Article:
03 December 2019, The Tablet

Defend dignity of persons with disabilities, says Pope

by Junno Arocho Esteves, CNS

Defend dignity of persons with disabilities, says Pope

Pope Francis visits an orphanage and home for the disabled run by Mother Teresa's order in the Dhaka's Tejgaon neighborhood, Bangladesh. File pic 2017

The dignity and rights of people with disabilities are increasingly threatened by a society that discriminates and views them as a burden, Pope Francis has said.

In a letter marking the UN's International Day of Persons with Disabilities, the Pope said that humanity needs to "develop antibodies against a culture that considers some lives as class A and others as class B."
Describing such discrimination as a "social sin", he continued: "Have the courage to give a voice to those who are discriminated against because of their disability, because unfortunately in some countries, even today, it is difficult for them to be recognised as persons of equal dignity, as brothers and sisters in humanity." 

The International Day of Persons with Disabilities "aims to promote the rights and well-being of persons with disabilities in all spheres of society and development, and to increase awareness of the situation of persons with disabilities in every aspect of political, social, economic and cultural life," according to the UN website.

In his letter, the Pope acknowledged that while "great progress" has been made in medicine and legislation, the influence of a throwaway culture leaves many disabled persons "feeling that they exist without belonging and without participating" in society.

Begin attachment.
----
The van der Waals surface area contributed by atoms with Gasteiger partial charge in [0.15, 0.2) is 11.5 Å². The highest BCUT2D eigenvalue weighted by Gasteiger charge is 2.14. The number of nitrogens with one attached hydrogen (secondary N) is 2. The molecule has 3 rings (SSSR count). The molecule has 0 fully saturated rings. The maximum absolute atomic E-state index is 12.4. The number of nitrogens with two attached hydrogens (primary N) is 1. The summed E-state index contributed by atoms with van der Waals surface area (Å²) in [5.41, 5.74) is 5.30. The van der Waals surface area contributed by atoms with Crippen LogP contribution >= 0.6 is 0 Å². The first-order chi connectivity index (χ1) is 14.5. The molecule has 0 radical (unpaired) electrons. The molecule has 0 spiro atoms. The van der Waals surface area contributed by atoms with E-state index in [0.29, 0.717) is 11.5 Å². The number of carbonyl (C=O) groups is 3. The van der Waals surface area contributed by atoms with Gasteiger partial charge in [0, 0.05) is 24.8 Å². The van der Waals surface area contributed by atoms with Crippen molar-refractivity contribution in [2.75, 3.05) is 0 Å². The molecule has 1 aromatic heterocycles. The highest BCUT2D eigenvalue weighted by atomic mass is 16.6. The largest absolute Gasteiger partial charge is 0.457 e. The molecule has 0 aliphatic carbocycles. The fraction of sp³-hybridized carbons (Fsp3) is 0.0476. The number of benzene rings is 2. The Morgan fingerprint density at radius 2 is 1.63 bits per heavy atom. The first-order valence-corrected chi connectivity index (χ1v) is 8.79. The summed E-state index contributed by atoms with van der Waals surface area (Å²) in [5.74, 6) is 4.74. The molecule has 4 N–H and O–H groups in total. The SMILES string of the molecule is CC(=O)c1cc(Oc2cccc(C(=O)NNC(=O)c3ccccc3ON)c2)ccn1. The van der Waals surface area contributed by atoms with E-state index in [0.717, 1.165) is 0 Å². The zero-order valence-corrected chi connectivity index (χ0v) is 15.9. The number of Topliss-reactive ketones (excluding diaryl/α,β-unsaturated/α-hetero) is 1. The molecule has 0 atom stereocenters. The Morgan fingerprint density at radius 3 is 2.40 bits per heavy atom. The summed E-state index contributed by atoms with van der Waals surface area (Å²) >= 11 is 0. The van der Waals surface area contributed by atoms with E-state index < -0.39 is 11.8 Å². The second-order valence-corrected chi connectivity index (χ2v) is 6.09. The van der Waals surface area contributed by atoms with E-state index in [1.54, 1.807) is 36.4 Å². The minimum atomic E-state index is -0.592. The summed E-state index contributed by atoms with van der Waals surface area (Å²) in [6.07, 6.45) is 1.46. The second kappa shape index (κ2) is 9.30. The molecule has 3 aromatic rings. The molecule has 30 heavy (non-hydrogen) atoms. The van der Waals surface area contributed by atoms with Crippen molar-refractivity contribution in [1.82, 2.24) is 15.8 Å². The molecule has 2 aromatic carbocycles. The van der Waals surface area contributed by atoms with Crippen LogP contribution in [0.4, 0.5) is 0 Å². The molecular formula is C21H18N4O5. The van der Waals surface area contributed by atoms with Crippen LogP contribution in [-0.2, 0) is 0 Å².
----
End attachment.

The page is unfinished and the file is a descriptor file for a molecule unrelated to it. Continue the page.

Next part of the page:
"Making good laws and breaking down physical barriers is important," Pope Francis wrote, "but it is not enough if the mentality does not change, if we do not overcome a widespread culture that continues to produce inequalities and prevents people with disabilities from actively participating in ordinary life."

Pope Francis said that discrimination and prejudice against people with disabilities limits their access to education, employment and participation in society. He also said that service and commitment to those in need "determines the degree of a nation's civility".

He said: "A person with disabilities, in order to build himself or herself up, needs not only to exist but also to belong to a community. I pray that each person may feel the paternal gaze of God, who affirms their full dignity and the unconditional value of their life."

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